Samuel Hubbard’s offerings have since expanded into dress casuals, performance hiking boots and the new sneaker-esque Hubbard Fast collection. Katz believes the brand is on the verge of an even bigger introduction: its first women’s-specific line. He expects to deliver the shoes in coming months—when they’re ready and not just to make a trade show. “It takes us a long time to get our shoes just right—the constructions, materials and fit can’t be done fast,” he says. Katz is confident that when the new styles make their debut, they will generate the same “wow” response previous collections have. “The shoes feature about five different types of materials. It’s a very difficult construction, but it makes for an elegant interior,” he says. “The women wear-testing in Portugal are saying, ‘Wow!’ And while we don’t try and set the world on fire with far-out fashion, I think women here will love them.”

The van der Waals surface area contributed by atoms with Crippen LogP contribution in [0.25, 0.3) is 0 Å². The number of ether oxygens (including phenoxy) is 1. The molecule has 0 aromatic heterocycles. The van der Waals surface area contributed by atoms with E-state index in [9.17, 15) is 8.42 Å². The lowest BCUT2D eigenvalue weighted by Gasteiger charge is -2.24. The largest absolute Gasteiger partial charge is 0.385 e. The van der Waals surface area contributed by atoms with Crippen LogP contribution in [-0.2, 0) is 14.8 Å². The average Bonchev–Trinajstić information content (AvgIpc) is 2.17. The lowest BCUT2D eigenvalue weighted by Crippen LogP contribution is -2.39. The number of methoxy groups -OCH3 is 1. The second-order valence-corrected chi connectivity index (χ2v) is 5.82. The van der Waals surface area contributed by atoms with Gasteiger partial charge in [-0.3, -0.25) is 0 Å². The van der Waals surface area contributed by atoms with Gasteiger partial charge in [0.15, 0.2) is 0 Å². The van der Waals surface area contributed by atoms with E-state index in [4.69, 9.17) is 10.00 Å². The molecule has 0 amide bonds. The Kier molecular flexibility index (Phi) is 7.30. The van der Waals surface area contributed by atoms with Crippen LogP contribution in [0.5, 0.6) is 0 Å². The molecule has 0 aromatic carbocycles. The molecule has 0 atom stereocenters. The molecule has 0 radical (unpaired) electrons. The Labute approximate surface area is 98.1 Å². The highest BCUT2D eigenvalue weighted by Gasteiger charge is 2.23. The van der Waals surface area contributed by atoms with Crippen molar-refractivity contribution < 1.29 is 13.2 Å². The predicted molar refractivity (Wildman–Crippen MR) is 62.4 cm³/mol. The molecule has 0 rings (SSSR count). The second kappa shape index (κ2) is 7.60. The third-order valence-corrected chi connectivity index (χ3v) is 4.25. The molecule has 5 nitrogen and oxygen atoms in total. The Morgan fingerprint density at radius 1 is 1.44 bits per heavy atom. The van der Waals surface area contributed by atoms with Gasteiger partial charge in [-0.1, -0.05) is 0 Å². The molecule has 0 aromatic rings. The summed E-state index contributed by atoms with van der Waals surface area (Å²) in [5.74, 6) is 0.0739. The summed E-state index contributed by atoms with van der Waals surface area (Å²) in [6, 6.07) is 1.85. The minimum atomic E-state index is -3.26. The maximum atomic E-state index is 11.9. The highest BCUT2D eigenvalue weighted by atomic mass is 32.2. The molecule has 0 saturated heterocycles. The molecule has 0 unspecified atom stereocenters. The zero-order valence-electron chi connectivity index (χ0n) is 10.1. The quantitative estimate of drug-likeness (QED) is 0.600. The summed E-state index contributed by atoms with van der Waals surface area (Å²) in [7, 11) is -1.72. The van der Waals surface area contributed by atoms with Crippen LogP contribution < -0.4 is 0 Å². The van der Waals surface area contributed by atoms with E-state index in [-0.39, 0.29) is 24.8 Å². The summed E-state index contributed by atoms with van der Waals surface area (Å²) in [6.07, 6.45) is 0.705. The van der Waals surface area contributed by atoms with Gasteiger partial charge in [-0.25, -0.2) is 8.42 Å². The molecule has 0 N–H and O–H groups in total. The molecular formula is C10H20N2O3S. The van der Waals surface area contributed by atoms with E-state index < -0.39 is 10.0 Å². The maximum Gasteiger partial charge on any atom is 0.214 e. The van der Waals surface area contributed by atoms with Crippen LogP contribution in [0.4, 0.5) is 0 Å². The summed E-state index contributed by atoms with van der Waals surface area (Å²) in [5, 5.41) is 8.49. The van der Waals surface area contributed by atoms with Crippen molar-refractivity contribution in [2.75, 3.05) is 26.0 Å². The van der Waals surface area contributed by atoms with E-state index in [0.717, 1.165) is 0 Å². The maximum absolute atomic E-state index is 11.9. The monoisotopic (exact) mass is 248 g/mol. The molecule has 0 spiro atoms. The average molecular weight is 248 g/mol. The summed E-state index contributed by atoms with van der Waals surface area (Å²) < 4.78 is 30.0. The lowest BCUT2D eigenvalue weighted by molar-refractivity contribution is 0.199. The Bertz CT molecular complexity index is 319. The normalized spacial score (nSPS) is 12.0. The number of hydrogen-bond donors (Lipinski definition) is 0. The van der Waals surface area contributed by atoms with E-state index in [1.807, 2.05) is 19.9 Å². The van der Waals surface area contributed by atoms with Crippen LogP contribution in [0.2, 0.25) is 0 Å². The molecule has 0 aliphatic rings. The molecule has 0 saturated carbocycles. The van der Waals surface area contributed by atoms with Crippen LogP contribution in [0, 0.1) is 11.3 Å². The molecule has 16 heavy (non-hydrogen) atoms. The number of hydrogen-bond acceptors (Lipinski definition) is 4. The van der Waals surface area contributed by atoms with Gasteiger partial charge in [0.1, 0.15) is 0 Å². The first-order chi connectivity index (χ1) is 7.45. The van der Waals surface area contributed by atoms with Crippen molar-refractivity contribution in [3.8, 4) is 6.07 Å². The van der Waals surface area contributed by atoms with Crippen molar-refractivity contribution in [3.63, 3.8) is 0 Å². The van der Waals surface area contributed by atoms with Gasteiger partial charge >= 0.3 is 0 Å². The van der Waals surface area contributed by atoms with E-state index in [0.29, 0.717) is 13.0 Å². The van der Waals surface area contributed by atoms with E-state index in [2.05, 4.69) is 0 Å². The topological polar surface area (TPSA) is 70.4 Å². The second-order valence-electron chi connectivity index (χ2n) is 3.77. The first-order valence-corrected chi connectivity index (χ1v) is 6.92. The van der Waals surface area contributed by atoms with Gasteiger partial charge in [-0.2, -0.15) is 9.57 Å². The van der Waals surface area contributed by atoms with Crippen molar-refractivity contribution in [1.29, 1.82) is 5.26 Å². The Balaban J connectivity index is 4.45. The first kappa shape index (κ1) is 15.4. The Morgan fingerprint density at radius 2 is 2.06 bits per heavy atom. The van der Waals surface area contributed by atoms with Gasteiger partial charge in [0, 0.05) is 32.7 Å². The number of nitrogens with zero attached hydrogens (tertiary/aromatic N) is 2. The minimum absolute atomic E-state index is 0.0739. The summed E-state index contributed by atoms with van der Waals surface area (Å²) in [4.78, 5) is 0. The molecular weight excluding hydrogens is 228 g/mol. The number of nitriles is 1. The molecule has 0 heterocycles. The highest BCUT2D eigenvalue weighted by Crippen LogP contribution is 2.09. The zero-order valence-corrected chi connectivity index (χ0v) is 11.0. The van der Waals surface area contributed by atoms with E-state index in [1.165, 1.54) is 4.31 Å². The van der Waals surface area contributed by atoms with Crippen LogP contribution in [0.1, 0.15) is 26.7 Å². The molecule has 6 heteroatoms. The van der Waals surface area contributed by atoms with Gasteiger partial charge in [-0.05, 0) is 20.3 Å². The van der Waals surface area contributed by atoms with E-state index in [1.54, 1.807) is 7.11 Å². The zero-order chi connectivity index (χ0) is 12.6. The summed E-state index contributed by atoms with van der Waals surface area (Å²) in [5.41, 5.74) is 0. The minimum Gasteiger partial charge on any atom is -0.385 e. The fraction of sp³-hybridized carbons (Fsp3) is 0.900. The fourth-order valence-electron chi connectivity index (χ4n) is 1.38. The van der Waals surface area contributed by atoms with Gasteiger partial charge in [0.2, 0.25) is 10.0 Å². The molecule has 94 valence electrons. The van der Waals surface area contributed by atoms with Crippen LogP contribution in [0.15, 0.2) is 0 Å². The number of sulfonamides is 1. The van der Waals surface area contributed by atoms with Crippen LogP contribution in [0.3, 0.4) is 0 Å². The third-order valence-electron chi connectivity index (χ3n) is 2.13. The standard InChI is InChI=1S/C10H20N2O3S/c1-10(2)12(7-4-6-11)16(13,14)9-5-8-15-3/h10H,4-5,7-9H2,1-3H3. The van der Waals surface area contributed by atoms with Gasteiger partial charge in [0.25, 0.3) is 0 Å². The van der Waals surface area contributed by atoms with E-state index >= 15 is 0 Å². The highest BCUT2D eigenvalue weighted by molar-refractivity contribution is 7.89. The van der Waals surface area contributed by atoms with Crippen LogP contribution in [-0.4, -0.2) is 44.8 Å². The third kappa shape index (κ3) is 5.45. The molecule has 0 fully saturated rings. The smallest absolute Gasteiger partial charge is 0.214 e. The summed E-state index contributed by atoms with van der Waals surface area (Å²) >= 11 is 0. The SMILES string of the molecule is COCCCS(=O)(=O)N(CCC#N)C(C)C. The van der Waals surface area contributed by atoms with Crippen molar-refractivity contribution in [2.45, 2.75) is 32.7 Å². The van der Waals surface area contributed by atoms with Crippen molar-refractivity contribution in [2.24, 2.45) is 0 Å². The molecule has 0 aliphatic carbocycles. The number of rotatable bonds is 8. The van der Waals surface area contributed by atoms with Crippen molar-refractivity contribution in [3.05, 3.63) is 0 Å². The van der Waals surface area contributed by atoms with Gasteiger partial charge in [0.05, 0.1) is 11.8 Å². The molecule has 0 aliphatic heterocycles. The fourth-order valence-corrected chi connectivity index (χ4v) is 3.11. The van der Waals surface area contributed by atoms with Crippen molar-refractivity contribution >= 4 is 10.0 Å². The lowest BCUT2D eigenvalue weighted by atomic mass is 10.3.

Samuel Hubbard is on a roll, and Katz is enjoying the ride—again. “I’m having fun with this, although sometimes I remember why they call it work,” he says. “I start at 5 a.m. and put in about 12 hours a day, but I’m fortunate to be working on a boat in Martha’s Vineyard right now and my family is with me. With a laptop, a cell phone, skype and DHL—it all works pretty well.”

Samuel Hubbard, however, wouldn’t exist if it weren’t for a fortunate trade show encounter about a year before the launch. Katz, still in reconnaissance mode, attended the Las Vegas show to get the lay of the land. He was “stunned” to discover how little had changed and was about to bag the idea altogether. “When you’ve been through 14 years of building a shoe company to 300 employees, adding all the systems and gone through all the headaches, I thought, ‘Can I face all that again?’” Katz says, noting that a shoe company is quite different from, say, an Internet startup. “Building a shoe company is a bit of a moose; it’s really complicated,” he says. “A software company needs an office, desks, computers, a whiteboard and then you figure out what to do. It’s not like trying to get a shoe to fit and then made consistently. That’s so much more challenging.”